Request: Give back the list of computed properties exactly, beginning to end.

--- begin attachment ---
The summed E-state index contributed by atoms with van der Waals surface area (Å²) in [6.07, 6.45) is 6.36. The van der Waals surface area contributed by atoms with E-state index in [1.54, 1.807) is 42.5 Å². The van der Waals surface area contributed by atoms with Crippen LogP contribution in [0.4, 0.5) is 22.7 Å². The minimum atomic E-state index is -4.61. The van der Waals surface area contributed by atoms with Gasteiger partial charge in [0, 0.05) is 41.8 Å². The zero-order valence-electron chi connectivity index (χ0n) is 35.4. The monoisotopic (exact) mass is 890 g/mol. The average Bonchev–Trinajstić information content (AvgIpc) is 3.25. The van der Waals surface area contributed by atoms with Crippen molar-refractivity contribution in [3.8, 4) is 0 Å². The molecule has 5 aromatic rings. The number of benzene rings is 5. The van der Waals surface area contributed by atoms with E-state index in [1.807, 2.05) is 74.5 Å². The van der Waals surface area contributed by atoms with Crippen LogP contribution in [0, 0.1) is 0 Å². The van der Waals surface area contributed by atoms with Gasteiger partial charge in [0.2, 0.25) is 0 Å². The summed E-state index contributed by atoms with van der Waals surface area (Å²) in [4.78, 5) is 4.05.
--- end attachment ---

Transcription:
The summed E-state index contributed by atoms with van der Waals surface area (Å²) in [6.07, 6.45) is 6.36. The van der Waals surface area contributed by atoms with E-state index in [1.54, 1.807) is 42.5 Å². The van der Waals surface area contributed by atoms with Crippen LogP contribution in [0.4, 0.5) is 22.7 Å². The minimum atomic E-state index is -4.61. The van der Waals surface area contributed by atoms with Gasteiger partial charge in [0, 0.05) is 41.8 Å². The zero-order valence-electron chi connectivity index (χ0n) is 35.4. The monoisotopic (exact) mass is 890 g/mol. The average Bonchev–Trinajstić information content (AvgIpc) is 3.25. The van der Waals surface area contributed by atoms with Crippen molar-refractivity contribution in [3.8, 4) is 0 Å². The molecule has 5 aromatic rings. The number of benzene rings is 5. The van der Waals surface area contributed by atoms with E-state index in [1.807, 2.05) is 74.5 Å². The van der Waals surface area contributed by atoms with Crippen LogP contribution in [0, 0.1) is 0 Å². The van der Waals surface area contributed by atoms with Gasteiger partial charge in [0.2, 0.25) is 0 Å². The summed E-state index contributed by atoms with van der Waals surface area (Å²) in [4.78, 5) is 4.05.